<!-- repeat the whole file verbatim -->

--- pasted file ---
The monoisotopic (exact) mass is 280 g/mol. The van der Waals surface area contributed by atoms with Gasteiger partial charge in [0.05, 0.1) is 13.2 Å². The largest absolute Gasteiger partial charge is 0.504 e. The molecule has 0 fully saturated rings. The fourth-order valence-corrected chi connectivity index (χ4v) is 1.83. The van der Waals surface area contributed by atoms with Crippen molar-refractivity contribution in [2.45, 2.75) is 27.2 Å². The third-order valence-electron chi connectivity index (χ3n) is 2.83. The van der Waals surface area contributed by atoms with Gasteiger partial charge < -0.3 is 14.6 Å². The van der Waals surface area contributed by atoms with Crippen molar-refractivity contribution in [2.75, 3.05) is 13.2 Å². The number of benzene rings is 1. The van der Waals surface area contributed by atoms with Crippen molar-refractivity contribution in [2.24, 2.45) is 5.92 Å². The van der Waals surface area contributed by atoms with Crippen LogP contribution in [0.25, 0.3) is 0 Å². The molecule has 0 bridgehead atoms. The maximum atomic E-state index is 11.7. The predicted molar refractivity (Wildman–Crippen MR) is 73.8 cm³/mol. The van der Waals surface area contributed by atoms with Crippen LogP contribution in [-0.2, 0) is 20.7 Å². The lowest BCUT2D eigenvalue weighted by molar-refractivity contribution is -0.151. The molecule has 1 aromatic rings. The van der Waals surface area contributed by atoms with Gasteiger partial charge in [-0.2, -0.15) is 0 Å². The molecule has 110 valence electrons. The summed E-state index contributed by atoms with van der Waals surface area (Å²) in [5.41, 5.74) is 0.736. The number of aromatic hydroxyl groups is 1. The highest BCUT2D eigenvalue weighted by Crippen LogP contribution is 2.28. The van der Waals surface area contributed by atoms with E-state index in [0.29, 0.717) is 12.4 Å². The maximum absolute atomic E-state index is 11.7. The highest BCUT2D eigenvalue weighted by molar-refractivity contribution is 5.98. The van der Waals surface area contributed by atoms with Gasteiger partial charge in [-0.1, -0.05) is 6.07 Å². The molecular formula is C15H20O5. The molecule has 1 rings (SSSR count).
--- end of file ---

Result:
The monoisotopic (exact) mass is 280 g/mol. The van der Waals surface area contributed by atoms with Gasteiger partial charge in [0.05, 0.1) is 13.2 Å². The largest absolute Gasteiger partial charge is 0.504 e. The molecule has 0 fully saturated rings. The fourth-order valence-corrected chi connectivity index (χ4v) is 1.83. The van der Waals surface area contributed by atoms with Crippen molar-refractivity contribution in [2.45, 2.75) is 27.2 Å². The third-order valence-electron chi connectivity index (χ3n) is 2.83. The van der Waals surface area contributed by atoms with Gasteiger partial charge < -0.3 is 14.6 Å². The van der Waals surface area contributed by atoms with Crippen molar-refractivity contribution in [2.75, 3.05) is 13.2 Å². The number of benzene rings is 1. The van der Waals surface area contributed by atoms with Crippen molar-refractivity contribution in [2.24, 2.45) is 5.92 Å². The van der Waals surface area contributed by atoms with Crippen LogP contribution in [0.25, 0.3) is 0 Å². The molecule has 0 bridgehead atoms. The maximum atomic E-state index is 11.7. The predicted molar refractivity (Wildman–Crippen MR) is 73.8 cm³/mol. The van der Waals surface area contributed by atoms with Crippen LogP contribution in [-0.2, 0) is 20.7 Å². The lowest BCUT2D eigenvalue weighted by molar-refractivity contribution is -0.151. The molecule has 1 aromatic rings. The van der Waals surface area contributed by atoms with Gasteiger partial charge in [-0.2, -0.15) is 0 Å². The molecule has 110 valence electrons. The summed E-state index contributed by atoms with van der Waals surface area (Å²) in [5.41, 5.74) is 0.736. The number of aromatic hydroxyl groups is 1. The highest BCUT2D eigenvalue weighted by Crippen LogP contribution is 2.28. The van der Waals surface area contributed by atoms with E-state index in [0.29, 0.717) is 12.4 Å². The maximum absolute atomic E-state index is 11.7. The highest BCUT2D eigenvalue weighted by molar-refractivity contribution is 5.98. The van der Waals surface area contributed by atoms with Gasteiger partial charge in [-0.1, -0.05) is 6.07 Å². The molecular formula is C15H20O5. The molecule has 1 rings (SSSR count).